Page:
Wednesday, 20 October 2021

US Senate votes to block Saudi arms sales

FILE PHOTO – REUTERS/Hamad I Mohammed

WASHINGTON: Saudi Arabia’s controversial military campaign in Yemen suffered a double blow Thursday as US lawmakers voted to block President Donald Trump’s arms sales to Riyadh hours after Britain temporarily suspended similar sales.

In Washington, the Senate voted to prevent $8.1 billion in US arms in a symbolic bipartisan rebuke to the president and his close ties with the kingdom.

A handful of Republicans joined Democrats in voting against 22 separate sales of aircraft support maintenance, precision-guided munitions and other weapons to Saudi Arabia, the United Arab Emirates and Jordan at a moment of heightened tensions in the Middle East.

The votes were only assured this week when Republican leadership agreed to hold the sensitive roll calls on the arms sales, which critics say will aggravate the devastating war in Yemen.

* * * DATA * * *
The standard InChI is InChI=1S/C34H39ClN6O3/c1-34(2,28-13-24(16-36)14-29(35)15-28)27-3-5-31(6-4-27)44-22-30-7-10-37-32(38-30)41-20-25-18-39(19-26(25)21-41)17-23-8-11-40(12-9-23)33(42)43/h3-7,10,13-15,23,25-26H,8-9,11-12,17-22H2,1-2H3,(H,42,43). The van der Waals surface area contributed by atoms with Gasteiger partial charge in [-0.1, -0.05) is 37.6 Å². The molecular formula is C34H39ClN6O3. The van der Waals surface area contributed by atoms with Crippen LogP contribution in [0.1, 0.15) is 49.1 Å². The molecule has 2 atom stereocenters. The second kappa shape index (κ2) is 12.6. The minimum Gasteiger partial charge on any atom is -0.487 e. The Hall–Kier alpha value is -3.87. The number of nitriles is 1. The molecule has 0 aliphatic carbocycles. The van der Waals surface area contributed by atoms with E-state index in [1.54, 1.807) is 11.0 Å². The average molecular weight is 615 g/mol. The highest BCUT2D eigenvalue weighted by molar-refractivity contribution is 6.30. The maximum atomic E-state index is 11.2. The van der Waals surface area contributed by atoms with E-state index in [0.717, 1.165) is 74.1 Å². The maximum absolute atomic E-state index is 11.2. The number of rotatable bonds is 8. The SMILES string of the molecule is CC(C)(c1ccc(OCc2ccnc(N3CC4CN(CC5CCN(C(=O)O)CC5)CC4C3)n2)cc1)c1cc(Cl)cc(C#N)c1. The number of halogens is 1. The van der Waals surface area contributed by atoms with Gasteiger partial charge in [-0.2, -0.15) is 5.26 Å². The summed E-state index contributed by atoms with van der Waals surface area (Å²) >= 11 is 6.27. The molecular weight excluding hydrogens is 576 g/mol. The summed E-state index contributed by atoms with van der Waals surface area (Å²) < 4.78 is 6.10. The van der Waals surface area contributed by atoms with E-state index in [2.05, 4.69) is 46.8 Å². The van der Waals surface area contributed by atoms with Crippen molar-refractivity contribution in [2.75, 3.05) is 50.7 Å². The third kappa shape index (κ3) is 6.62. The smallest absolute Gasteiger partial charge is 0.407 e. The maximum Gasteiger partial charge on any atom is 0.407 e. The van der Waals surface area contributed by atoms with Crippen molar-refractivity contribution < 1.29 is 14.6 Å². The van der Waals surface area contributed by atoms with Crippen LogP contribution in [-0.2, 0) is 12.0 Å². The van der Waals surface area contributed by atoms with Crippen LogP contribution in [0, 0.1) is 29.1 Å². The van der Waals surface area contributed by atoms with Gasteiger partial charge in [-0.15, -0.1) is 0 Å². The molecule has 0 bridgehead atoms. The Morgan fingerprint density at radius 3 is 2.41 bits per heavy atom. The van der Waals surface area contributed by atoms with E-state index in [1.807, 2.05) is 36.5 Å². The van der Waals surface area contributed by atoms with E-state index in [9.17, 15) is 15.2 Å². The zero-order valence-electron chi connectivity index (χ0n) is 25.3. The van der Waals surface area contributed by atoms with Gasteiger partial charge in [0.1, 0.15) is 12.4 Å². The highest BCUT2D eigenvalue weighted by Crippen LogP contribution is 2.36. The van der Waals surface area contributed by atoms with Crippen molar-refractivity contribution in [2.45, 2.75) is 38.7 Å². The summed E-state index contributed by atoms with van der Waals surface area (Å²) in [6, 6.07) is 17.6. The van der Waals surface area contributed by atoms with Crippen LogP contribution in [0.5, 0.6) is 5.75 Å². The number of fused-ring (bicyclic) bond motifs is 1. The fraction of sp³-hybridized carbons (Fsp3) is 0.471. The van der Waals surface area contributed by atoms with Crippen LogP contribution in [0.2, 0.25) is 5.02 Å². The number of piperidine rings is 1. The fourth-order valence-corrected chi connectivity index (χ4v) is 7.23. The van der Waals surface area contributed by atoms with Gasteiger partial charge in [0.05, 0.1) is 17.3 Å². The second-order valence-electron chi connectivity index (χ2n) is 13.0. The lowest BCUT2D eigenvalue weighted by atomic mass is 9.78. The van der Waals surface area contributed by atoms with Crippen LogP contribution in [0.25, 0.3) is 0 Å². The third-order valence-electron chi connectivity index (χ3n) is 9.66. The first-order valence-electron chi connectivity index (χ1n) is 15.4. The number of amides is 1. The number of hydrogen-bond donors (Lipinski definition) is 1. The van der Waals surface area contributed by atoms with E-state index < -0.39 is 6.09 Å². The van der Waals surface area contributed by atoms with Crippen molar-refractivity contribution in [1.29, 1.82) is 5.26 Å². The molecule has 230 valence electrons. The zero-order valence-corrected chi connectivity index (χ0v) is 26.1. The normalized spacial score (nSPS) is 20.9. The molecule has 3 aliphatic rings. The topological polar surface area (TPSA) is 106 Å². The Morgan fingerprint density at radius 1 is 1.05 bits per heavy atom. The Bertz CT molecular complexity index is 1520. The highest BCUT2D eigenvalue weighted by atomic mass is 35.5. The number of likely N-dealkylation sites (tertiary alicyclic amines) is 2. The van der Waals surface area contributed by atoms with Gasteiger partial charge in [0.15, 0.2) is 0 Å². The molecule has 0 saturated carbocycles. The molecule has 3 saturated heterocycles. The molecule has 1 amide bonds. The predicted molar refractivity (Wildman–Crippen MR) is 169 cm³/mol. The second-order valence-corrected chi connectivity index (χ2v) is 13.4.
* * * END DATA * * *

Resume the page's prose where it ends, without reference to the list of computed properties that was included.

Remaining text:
Trump’s administration took the extraordinary step of bypassing Congress to approve the sales in May, declaring Iran to be a “fundamental threat” to regional stability.

Secretary of State Mike Pompeo had said the administration was responding to an emergency caused by Saudi Arabia’s historic rival Iran, which backs the Huthi rebels in Yemen.

But critics in the United States and Britain have expressed concern about the devastating toll that the four-year Saudi bombing campaign in neighboring Yemen has taken on civilians.

“When they target civilians how can we continue to sell those arms?” Democratic Senator Robert Menendez, author of the resolutions, said Thursday.

The conflict has claimed tens of thousands of lives and triggered what the United Nations describes as the world’s worst existing humanitarian crisis.

Britain’s temporary sales suspension was announced by International Trade Secretary Liam Fox after a British court ordered the government to “reconsider” the sales due to their toll on non-combatants.

“We disagree with the judgement and will seek permission to appeal,” Fox said in a statement delivered in parliament, adding authorities “will not grant any new licenses to Saudi Arabia and its coalition partners which might be used in the conflict in Yemen.”

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